Hemp farmer takes root in SE Colorado
CRESTED BUTTE – Ryan Loflin, who lives in Crested Butte, returned to his roots recently in southeastern Colorado. There, near the town of Springfield, he began planting what is believed to be the first hemp grown in the United States in 60 years.
While legal in Canada, U.S. federal law bans production of hemp, which contains trace quantities of THC, the psychoactive agent in marijuana. However, the new state constitutional amendment adopted last November legalizes possession of marijuana as well as production in small quantities. It also allows production of hemp without limitation.
Springfield, the setting for this 21st century precedent, in no way resembles the John Denver image of Colorado. Some of the worst storms of the Dust Bowl occurred here. It’s a half-hour from Oklahoma and Kansas, just a little farther to New Mexico, and even Texas is just 80 miles away.
Earlier this year, Loflin, 40, began growing 450 hemp plants at his shop and imported 70 pounds of seed from Europe.
With this, Loflin and a business partner planted a quarter-acre of hemp last week, and the seeds are already coming up, he reports. By June, he hopes to have planted 66 to 70 acres.
“Things around here have been hurting,” he told the Crested Butte News, describing his boyhood hometown. “I really think hemp production could be one of the things that brings an economic recovery to rural Colorado, and next spring I think more people will be planting it.”
Blistered by drought, eastern Colorado has suffered in recent years. Hemp only needs 8 inches of water, but it does better in 10 to 14 inches. The average precipitation there is 17 inches. Too, hemp doesn’t need fertilization or pesticides.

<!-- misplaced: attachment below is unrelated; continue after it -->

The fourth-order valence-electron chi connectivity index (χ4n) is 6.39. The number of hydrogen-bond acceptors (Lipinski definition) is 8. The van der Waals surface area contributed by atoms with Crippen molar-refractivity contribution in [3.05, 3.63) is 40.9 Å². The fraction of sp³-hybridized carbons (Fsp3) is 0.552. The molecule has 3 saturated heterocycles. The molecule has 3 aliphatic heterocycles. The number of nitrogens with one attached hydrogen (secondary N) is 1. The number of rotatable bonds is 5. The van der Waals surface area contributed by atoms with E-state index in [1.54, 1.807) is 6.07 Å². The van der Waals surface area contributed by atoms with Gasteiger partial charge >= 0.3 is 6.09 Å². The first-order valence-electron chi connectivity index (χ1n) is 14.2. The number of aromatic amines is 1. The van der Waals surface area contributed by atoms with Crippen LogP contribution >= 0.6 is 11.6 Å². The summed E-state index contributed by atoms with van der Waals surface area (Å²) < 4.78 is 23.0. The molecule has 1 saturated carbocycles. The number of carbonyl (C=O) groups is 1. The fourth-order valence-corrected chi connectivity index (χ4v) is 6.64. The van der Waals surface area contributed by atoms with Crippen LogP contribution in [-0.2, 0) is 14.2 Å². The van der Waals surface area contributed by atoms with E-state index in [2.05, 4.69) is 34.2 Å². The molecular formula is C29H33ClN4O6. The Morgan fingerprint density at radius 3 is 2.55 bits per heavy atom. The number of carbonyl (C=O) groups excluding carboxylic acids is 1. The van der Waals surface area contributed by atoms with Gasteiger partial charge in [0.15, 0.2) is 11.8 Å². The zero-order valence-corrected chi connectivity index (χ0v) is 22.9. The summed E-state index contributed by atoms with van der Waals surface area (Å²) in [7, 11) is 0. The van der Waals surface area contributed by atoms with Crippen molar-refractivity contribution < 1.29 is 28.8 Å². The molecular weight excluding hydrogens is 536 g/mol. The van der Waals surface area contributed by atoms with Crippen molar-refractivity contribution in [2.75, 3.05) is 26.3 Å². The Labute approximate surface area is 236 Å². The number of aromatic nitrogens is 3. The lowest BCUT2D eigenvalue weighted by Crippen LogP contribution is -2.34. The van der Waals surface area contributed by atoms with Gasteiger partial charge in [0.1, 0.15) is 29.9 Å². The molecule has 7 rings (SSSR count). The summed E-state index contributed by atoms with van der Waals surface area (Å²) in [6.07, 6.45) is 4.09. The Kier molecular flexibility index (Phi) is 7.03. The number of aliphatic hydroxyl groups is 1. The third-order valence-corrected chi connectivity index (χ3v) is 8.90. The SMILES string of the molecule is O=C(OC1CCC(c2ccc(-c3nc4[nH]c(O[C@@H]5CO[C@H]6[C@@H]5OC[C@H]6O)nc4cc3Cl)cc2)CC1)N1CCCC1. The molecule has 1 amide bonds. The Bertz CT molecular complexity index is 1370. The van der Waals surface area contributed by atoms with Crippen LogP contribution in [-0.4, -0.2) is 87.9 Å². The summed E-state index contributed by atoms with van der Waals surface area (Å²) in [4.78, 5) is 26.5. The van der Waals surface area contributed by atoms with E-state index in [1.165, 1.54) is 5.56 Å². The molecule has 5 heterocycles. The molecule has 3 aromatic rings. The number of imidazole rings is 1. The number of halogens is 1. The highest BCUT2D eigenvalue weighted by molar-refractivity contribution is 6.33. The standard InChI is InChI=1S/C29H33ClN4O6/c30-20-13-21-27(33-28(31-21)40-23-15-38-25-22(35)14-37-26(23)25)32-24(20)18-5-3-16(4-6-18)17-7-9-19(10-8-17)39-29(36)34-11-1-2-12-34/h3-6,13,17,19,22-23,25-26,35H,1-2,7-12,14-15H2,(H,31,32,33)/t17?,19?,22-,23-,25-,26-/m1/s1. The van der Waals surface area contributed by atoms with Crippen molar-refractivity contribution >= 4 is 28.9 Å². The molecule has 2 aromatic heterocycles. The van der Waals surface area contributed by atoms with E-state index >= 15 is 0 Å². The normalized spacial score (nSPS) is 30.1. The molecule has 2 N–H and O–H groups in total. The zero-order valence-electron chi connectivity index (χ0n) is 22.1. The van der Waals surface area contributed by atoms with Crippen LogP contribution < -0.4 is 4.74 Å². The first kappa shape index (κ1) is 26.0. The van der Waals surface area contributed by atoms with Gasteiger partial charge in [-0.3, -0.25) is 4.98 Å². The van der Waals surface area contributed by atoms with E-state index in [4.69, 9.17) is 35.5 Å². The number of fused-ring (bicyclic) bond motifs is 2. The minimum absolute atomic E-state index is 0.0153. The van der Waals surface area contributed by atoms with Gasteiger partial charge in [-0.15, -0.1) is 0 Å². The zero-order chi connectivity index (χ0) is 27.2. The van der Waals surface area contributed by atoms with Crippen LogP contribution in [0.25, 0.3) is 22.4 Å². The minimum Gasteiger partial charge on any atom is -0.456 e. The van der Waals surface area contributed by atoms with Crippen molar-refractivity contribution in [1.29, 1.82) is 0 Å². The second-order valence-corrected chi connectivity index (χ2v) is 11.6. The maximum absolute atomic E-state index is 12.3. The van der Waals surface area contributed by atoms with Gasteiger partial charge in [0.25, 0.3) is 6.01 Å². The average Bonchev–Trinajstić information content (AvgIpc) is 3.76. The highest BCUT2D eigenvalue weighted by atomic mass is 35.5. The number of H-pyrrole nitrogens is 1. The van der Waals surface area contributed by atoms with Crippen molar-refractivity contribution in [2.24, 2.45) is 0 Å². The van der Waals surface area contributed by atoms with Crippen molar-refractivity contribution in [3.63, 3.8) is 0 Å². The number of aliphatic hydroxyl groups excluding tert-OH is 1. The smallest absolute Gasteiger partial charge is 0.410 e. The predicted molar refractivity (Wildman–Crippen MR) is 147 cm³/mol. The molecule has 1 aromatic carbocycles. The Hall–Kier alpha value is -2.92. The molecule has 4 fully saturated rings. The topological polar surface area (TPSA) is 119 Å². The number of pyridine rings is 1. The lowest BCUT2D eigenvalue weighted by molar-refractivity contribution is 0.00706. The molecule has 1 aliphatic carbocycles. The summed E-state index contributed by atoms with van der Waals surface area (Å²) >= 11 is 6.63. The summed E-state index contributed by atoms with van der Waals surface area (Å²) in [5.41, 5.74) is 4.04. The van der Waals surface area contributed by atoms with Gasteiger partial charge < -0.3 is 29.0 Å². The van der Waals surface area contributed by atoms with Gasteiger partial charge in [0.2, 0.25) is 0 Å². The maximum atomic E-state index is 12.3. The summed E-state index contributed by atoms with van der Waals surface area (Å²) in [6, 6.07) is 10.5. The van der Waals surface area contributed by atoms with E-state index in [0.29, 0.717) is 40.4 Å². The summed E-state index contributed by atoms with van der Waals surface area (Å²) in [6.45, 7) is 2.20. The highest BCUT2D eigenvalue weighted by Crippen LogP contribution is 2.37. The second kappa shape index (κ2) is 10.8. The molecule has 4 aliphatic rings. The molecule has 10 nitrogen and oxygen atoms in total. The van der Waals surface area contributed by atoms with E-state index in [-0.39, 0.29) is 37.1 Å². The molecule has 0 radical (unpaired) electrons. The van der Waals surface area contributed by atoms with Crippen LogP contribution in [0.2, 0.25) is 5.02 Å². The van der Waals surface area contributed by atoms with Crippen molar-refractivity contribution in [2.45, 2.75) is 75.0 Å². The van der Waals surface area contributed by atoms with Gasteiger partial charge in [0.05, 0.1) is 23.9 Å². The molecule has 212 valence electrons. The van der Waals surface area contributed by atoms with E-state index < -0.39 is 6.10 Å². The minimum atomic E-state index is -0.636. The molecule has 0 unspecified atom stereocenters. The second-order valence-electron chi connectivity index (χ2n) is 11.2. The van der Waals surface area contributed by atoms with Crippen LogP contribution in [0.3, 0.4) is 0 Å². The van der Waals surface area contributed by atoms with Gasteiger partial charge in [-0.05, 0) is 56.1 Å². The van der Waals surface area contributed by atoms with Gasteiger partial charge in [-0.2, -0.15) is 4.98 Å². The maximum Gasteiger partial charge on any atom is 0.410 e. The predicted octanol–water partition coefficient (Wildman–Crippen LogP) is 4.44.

One question is how much flouting of federal law drug agents will tolerate. Banks have refused to float loans to retail dispensaries, for fear of harmful repercussions to their access to the federal banking system. For much the same reasons, Colorado State University has refused to conduct research that could help promote hemp. The school fears loss of federal research dollars.
Loflin told the News that he doesn’t worry much about federal drug agents stalking his plot. Too much else is in play, including larger cultivation of marijuana with high concentrations of THC. “I doubt they’ll bother with a little hemp growing operation,” he says.
But if the crop gets harvested, Loflin and his partner will have buyers. Whole Foods, the national grocer, has contracted to buy seed from 50 acres. Oil constitutes 30 to 35 percent of seeds and contains high concentrations of essential fatty acids. Another 10 acres of seed is earmarked for Dr. Bronner’s.